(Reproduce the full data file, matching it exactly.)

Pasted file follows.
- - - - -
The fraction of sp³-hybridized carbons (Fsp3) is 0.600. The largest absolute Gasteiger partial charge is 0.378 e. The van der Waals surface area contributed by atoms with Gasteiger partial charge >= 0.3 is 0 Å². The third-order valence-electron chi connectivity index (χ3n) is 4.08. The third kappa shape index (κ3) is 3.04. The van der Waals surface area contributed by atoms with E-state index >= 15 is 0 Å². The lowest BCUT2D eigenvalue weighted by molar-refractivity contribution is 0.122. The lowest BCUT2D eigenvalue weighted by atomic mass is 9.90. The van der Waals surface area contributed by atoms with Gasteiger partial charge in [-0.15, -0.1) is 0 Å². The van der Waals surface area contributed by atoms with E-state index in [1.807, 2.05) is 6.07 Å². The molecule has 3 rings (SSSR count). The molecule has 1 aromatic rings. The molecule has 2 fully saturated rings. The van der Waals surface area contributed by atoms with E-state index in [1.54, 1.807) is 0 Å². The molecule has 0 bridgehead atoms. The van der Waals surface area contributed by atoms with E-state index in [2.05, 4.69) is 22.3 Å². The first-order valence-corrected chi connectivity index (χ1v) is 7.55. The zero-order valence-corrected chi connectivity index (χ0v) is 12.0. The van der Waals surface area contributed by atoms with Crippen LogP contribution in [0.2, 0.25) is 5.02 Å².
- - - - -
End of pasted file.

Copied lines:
The fraction of sp³-hybridized carbons (Fsp3) is 0.600. The largest absolute Gasteiger partial charge is 0.378 e. The van der Waals surface area contributed by atoms with Gasteiger partial charge >= 0.3 is 0 Å². The third-order valence-electron chi connectivity index (χ3n) is 4.08. The third kappa shape index (κ3) is 3.04. The van der Waals surface area contributed by atoms with E-state index >= 15 is 0 Å². The lowest BCUT2D eigenvalue weighted by molar-refractivity contribution is 0.122. The lowest BCUT2D eigenvalue weighted by atomic mass is 9.90. The van der Waals surface area contributed by atoms with Gasteiger partial charge in [-0.15, -0.1) is 0 Å². The van der Waals surface area contributed by atoms with E-state index in [1.807, 2.05) is 6.07 Å². The molecule has 3 rings (SSSR count). The molecule has 1 aromatic rings. The molecule has 2 fully saturated rings. The van der Waals surface area contributed by atoms with E-state index in [1.54, 1.807) is 0 Å². The molecule has 0 bridgehead atoms. The van der Waals surface area contributed by atoms with E-state index in [2.05, 4.69) is 22.3 Å². The first-order valence-corrected chi connectivity index (χ1v) is 7.55. The zero-order valence-corrected chi connectivity index (χ0v) is 12.0. The van der Waals surface area contributed by atoms with Crippen LogP contribution in [0.2, 0.25) is 5.02 Å².